The ironic thing is, when you have a history of causing harm to yourself or others, the negative judgments you throw on yourself only compound the problem. Somehow, we have to move beyond merely critizising past actions, and wipe the slate clean. Such is the human condition: though we think that punishing ourselves will help us "smarten up," the real path to change is to admit and accept our faults. You see in my posts that I have a forgiving approach to human mistakes. I think, for example, that it is quite normal to find certain homeless people annoying, even as a social worker. In fact, until you acknowledge that you find other's behaviour frustrating, you are simply lying to yourself, and perpetuating the cycle. A recent study showed that people lie on average 3 times in a ten minute conversation. Is that ok? I think it has to be ok, if you are planning on getting more honest. People who make bad life choices are ruthless to themselves. They have no problem describing their mistakes in great detail. Sometimes, even those who want to help them will assist them in this destructive self-debasement. I call it the "kid-at-the-back-of-the-class" syndrome: If you feel like the "bad one," you perpetuate that role, and you try to be the best "bad kid" you can be. Furthermore, the teacher expects little of you, and there appears to be no way out.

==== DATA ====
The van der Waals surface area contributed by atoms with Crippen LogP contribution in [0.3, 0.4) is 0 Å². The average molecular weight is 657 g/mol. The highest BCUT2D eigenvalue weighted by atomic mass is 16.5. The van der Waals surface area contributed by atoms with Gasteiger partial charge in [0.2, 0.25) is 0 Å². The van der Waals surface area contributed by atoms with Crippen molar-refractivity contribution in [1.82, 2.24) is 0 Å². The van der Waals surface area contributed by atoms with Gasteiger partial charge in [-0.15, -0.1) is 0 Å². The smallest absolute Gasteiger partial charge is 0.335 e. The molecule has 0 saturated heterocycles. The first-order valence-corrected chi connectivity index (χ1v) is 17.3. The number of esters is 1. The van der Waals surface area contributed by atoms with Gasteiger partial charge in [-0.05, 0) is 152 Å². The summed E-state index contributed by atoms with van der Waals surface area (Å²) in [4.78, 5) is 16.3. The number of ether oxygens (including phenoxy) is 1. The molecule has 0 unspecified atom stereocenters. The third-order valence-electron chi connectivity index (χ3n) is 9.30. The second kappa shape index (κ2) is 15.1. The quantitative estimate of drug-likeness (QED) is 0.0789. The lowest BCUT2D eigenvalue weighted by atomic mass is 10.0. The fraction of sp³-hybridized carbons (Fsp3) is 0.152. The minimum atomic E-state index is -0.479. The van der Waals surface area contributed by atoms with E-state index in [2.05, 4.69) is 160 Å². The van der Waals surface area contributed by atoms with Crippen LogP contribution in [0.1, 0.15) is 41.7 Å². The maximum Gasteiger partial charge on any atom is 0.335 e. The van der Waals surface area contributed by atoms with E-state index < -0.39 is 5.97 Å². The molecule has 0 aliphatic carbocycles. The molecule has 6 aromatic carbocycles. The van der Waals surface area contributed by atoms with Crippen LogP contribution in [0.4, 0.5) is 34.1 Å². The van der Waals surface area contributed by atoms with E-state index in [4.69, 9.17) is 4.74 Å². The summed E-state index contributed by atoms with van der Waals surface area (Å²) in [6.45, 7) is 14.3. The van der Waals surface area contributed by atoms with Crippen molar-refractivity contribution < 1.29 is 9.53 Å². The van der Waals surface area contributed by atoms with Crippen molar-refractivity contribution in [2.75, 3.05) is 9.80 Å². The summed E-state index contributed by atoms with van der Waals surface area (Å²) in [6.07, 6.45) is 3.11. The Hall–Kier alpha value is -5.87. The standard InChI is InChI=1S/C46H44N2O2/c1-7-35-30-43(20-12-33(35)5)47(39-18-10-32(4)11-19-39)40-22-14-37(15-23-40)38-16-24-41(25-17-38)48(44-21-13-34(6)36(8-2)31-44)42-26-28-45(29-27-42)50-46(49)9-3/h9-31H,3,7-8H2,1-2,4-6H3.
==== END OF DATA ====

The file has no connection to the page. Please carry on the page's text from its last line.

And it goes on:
Of course, the healing begins when we realize that everybody has spent their time at the back of the class in one form or another. We can't erase the facts, but we can forgive ourselves. I am writing this because I am personally struggling with some things I want to change. I still have a lot of judgments about people I help, and my judgments are interfering with my effectiveness. I am being helpful, but I think I can do just a little bit more by giving myself a break about being judgmental. We do the best we can with what we have.